You know how it goes. You’ve finished ferrying 16 items down the checkout conveyor and the assistant says: $142.99 – cash or card?
“How do the poor people get by?” I ask of no-one in particular.
Later, I went to the butcher ($47) and the organic fruit and vegetable shop ($56), all up $245.
She Who Pays the Bills said: “But we only needed a few things”.
Now if we were on unemployment benefit, such profligacy would leave us with just $375 to cover the next 13 days (rent, bills, fuel and more groceries).
It is timely to write about the cost of living, and how the reality appears quite different to the official inflation rate (1.2% in December). The Federal Government’s superficially successful $100 billion wage subsidy programme (JobKeeper), ends on Monday. Businesses that claimed JobKeeper passed on the subsidy to people they employed, regardless of how turnover and profit was tracking through the year that the programme was in place.
The last day of March also signals an end to the scaled-down Covid-19 supplement paid through JobSeeker. In the first few months of its origins, JobSeeker initially doubled the benefits paid to unemployed people.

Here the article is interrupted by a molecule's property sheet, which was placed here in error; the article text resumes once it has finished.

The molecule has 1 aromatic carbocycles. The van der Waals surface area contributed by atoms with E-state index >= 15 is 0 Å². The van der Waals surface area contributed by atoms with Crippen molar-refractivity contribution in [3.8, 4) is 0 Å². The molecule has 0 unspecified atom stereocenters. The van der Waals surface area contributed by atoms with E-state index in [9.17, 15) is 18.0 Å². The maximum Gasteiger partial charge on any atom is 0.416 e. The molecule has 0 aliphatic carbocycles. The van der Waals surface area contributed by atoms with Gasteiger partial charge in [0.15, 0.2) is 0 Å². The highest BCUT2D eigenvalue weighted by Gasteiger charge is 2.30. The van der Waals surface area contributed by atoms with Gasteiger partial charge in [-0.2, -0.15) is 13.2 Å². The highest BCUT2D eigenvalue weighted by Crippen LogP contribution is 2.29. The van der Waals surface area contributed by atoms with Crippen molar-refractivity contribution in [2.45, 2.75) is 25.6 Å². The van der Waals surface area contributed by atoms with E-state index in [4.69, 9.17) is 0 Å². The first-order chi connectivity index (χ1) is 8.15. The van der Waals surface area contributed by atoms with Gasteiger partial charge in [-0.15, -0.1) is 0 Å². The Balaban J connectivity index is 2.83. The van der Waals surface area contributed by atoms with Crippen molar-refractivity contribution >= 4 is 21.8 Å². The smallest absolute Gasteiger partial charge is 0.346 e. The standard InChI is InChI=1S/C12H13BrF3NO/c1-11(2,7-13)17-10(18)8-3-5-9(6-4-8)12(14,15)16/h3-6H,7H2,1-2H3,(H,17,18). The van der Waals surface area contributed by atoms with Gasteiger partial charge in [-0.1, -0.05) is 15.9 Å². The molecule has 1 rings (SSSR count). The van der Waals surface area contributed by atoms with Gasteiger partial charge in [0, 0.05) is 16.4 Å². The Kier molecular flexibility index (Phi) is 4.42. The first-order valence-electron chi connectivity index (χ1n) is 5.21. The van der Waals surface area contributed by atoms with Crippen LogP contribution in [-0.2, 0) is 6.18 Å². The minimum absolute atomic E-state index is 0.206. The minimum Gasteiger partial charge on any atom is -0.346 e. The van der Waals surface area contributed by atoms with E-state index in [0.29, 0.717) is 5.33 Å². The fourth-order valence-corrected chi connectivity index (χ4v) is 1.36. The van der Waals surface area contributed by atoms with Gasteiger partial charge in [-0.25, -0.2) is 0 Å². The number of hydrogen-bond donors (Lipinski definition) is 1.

JobSeeker, which replaced NewStart and associated benefits from March 21, 2020, introduced three levels of supplements paid through the first year of the Corona virus. From April 27 2020 to September 25, recipients were paid $550 extra a fortnight. This was then reduced to $250 extra per fortnight until December 31, 2020. The final supplement of $150 a fortnight was paid from January 1 until it ends next week.
Welfare groups had long lobbied the government to raise the unemployment payment beyond the poverty level.
The government made much of its decision to raise the rate paid to those on JobSeeker by $50 a fortnight ($3.57 per day).
As of next week, welfare recipients will have to learn to live without the additional $150 a fortnight – reverting to $620 a fortnight, excluding other payments like rental assistance*.
Economist Ross Garnaut’s latest book proposes that successive Federal governments, in cahoots with the Reserve Bank, have deliberately kept unemployment high since the mid-1980s. He writes that governments have ‘allowed’’ hundreds of thousands to languish in unemployment as a means of pursuing a policy to suppress wage growth and inflation.